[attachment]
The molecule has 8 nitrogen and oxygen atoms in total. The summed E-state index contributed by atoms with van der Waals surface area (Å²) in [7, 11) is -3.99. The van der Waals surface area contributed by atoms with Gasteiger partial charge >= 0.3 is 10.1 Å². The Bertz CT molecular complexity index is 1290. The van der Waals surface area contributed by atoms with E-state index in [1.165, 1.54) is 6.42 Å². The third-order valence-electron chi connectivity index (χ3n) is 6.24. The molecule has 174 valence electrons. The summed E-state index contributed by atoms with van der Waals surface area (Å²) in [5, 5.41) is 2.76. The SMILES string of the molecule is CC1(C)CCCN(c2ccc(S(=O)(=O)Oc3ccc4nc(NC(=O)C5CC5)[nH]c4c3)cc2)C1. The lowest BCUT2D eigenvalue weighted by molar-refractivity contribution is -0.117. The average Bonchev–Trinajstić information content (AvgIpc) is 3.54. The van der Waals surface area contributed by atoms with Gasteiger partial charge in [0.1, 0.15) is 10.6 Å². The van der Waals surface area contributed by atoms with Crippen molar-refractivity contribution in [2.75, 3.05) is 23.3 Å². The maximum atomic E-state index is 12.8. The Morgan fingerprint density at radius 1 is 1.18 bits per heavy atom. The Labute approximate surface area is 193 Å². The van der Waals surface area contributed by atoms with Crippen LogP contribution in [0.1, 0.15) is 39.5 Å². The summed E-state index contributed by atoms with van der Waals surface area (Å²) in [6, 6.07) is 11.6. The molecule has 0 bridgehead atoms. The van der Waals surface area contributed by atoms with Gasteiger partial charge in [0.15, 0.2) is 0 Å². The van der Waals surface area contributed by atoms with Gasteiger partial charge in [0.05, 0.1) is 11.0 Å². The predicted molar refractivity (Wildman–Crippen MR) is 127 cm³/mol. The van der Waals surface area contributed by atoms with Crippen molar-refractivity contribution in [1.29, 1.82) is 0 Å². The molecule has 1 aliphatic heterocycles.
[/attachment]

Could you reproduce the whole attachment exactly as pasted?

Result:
The molecule has 8 nitrogen and oxygen atoms in total. The summed E-state index contributed by atoms with van der Waals surface area (Å²) in [7, 11) is -3.99. The van der Waals surface area contributed by atoms with Gasteiger partial charge >= 0.3 is 10.1 Å². The Bertz CT molecular complexity index is 1290. The van der Waals surface area contributed by atoms with E-state index in [1.165, 1.54) is 6.42 Å². The third-order valence-electron chi connectivity index (χ3n) is 6.24. The molecule has 174 valence electrons. The summed E-state index contributed by atoms with van der Waals surface area (Å²) in [5, 5.41) is 2.76. The SMILES string of the molecule is CC1(C)CCCN(c2ccc(S(=O)(=O)Oc3ccc4nc(NC(=O)C5CC5)[nH]c4c3)cc2)C1. The lowest BCUT2D eigenvalue weighted by molar-refractivity contribution is -0.117. The average Bonchev–Trinajstić information content (AvgIpc) is 3.54. The van der Waals surface area contributed by atoms with Gasteiger partial charge in [0.1, 0.15) is 10.6 Å². The van der Waals surface area contributed by atoms with Crippen molar-refractivity contribution in [2.75, 3.05) is 23.3 Å². The maximum atomic E-state index is 12.8. The Morgan fingerprint density at radius 1 is 1.18 bits per heavy atom. The Labute approximate surface area is 193 Å². The van der Waals surface area contributed by atoms with Crippen LogP contribution in [0.1, 0.15) is 39.5 Å². The summed E-state index contributed by atoms with van der Waals surface area (Å²) in [6, 6.07) is 11.6. The molecule has 0 bridgehead atoms. The van der Waals surface area contributed by atoms with Gasteiger partial charge in [0.15, 0.2) is 0 Å². The van der Waals surface area contributed by atoms with Gasteiger partial charge in [0.05, 0.1) is 11.0 Å². The predicted molar refractivity (Wildman–Crippen MR) is 127 cm³/mol. The van der Waals surface area contributed by atoms with Crippen molar-refractivity contribution in [1.29, 1.82) is 0 Å². The molecule has 1 aliphatic heterocycles.